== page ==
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Not feeling so well - I'm not sure how to deal with husband's new dx of CLL

Posts: 1
Joined: Feb 2010

Just looking for overall guidance;
My 60 year old husband has been recently diagnosed with CLL; he is a prior cancer survivor of 15 years with an unrelated condition. He has some other chronic health issues; he is working full time and has a busy life and lots of energy. His PCP picked up on it based on routine lab tests. We have consulted with an oncologist and now we have the good news that his fish test is normal, no signs of lymph involvement and blood is pretty good; Doctor says now its just "observation".

We have 3 children. The youngest is having nightmares and is really upset about the idea that his dad may not be around when he is an adult.

I can't really find anything on line about what to expect over the years in terms of progression of disease or how to help my kids.

What has been helpful to those of you who are going through this?

I don't know how much to share with others. I don't know what to tell me kids about sharing with their friends.

Thank you so much!

debbiejeanne's picture
Posts: 3103
Joined: Jan 2010

Suscet, I don't know about that type of cancer on mine, throat, but I wanted to reply to and welcome you to CSN. I'm very sorry about you husband and I will put you and your family in my prayers. I am surprised that nobody has posted a reply. Please don't get discouraged tho b/c I'm sure they will and then you will/should be able to get the replies you need. As far as how much info to post, I know it is easier for others to help when they know your husband's story. The most important thing is to stay positive and keep your faith in God. For me, it was b/c of Goc's Grace that I made it thru my cancer and treatment. W/o my faith I may not have done it. So stay strong and ask as many questions as you come up with. If you read other posts here it may also help you come up with questions.
God Bless and Keep You Strong,

Posts: 12
Joined: Sep 2009

Dear Suscet,

No doubt your families world has been turned upside down when you discovered your husband's CLL. It may be helpful to remember though, it sounds as if nothing has actually changed with your husband's health. It's just that the blood condition, which may have been present for years, has now been identified.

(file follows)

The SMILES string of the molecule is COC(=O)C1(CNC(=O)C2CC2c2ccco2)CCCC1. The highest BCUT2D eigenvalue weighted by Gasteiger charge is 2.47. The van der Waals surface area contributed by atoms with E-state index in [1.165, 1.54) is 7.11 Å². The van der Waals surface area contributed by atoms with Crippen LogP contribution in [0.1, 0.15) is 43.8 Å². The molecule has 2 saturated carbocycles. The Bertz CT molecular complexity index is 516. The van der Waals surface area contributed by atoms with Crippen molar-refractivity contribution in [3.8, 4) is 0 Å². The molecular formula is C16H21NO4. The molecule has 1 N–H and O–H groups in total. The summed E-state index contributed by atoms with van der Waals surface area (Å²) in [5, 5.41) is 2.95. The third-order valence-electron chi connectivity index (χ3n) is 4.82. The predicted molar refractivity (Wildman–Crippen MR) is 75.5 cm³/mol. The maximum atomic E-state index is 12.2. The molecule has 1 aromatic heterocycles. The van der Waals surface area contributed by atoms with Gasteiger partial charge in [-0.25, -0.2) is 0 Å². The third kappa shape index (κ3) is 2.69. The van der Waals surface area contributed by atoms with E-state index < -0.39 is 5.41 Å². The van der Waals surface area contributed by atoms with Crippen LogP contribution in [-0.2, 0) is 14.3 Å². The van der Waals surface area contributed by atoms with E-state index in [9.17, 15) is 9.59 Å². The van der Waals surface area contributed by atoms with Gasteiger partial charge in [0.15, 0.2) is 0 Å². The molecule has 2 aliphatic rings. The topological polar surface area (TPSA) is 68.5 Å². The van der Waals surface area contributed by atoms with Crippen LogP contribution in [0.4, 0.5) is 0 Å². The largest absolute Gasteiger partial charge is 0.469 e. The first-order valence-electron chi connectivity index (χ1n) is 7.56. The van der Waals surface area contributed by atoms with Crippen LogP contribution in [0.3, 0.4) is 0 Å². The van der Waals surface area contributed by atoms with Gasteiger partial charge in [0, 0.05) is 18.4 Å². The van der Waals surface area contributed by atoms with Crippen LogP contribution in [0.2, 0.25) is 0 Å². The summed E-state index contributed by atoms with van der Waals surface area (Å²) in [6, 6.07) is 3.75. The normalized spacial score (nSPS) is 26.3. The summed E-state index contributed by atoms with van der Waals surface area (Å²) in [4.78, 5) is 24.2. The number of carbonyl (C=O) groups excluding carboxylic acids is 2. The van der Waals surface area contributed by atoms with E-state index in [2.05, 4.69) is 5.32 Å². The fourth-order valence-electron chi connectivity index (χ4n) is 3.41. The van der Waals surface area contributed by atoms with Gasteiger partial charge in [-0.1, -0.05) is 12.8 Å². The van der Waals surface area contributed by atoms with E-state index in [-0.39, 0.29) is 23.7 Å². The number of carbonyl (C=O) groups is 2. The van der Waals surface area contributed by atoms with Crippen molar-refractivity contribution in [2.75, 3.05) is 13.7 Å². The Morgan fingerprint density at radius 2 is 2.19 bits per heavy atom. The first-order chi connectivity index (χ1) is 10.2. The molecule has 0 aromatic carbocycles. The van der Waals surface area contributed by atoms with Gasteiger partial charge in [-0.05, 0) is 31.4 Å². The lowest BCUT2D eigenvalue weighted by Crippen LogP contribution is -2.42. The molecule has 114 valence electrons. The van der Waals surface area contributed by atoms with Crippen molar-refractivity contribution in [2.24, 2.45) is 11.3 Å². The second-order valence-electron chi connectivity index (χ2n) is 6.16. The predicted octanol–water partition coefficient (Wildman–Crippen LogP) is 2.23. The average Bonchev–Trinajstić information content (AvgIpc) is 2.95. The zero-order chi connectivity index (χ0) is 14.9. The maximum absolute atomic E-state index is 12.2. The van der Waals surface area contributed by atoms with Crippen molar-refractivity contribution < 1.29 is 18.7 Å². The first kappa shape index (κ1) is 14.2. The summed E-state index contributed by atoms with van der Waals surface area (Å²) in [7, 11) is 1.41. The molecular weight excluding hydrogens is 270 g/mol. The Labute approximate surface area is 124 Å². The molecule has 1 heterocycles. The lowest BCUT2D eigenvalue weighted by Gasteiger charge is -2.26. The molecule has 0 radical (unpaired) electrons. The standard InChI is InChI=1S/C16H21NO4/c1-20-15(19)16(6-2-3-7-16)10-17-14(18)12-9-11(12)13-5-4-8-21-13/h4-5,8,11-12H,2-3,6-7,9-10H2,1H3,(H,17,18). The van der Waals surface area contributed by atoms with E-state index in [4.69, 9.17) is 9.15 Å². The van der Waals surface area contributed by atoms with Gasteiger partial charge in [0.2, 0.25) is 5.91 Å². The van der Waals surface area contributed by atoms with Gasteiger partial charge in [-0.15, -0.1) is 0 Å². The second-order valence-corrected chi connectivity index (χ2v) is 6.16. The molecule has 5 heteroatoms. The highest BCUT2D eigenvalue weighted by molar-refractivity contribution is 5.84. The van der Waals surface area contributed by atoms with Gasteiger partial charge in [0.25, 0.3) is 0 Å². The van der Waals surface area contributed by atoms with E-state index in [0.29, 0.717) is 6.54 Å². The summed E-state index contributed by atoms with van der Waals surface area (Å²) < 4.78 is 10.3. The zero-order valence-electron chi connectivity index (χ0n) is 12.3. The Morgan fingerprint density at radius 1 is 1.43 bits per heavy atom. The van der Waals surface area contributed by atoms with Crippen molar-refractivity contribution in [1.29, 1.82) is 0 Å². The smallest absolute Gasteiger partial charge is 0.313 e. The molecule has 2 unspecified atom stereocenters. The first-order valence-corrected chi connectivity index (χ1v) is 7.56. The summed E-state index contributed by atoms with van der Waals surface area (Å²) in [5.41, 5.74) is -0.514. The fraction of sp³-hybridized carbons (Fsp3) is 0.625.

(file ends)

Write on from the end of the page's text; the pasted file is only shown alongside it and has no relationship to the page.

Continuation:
Your oncologist should be able to help you and your family with understanding what to expect. The whole point of the FISH tests is to predict how agressive the CLL is likely to be or not be.

If you live in the U.S., you may want to ask your oncologist to refer you to a University cancer center and get a second opinion from someone who specializes in CLL. I work as a CLL researcher and physician and meet people for this type of visit frequently. It's not an uncommon request at all. Between your current oncologist and a second opinion visit I expect you and your husband will continue to learn more about CLL and may discuss with them further how you can best help your children.

John Hayslip

Posts: 4
Joined: Mar 2010

You can get a lot of good and accurate information from the American Cancer Society on-line. My doctor recommended their website for accurate and researched information.

I am still in the watch and wait phase after 3 years.My white count was 72 thous. last month. So far, I have normal blood counts in the other areas; no swollen lymph nodes or spleen.I am able to work full time but I am exhausted when I get home.I have night sweats also. There is so much being done with CLL research that I feel like we have a lot of hope to survive and fight this!

I would say to be honest with your kids. The hardest thing I ever had to do was when I told my kids that I had CLL. It's tough because you never know what the next appointment has in store.You and your husband can talk to them after each visit and let them know how your husbands blood count is. Explain, in concrete terms, what the disease is so that they can understand. Try to be positive and open.I think the worst thing for a person with Cancer is when nobody wants to "talk about it." That makes the person with the diagnosis seem like nobody cares.You or any member of your family, could also talk to a therapist. It is very helpful.

As a wife, be supportive, understanding and let him know how much he means to you and your family. Try to be as positive as possible and get involved with one of the Cancer Fund-raisers, such as Relay for Life or the Light the Night Walk that is specifically for Leukemia patients.Invite your kids to come to a doctors appointment with you. My daughter went with me once and found it helpful. The toll free American Cancer Hotline is open 24/7. The number is 1-800-227-2345.I hope I helped some.

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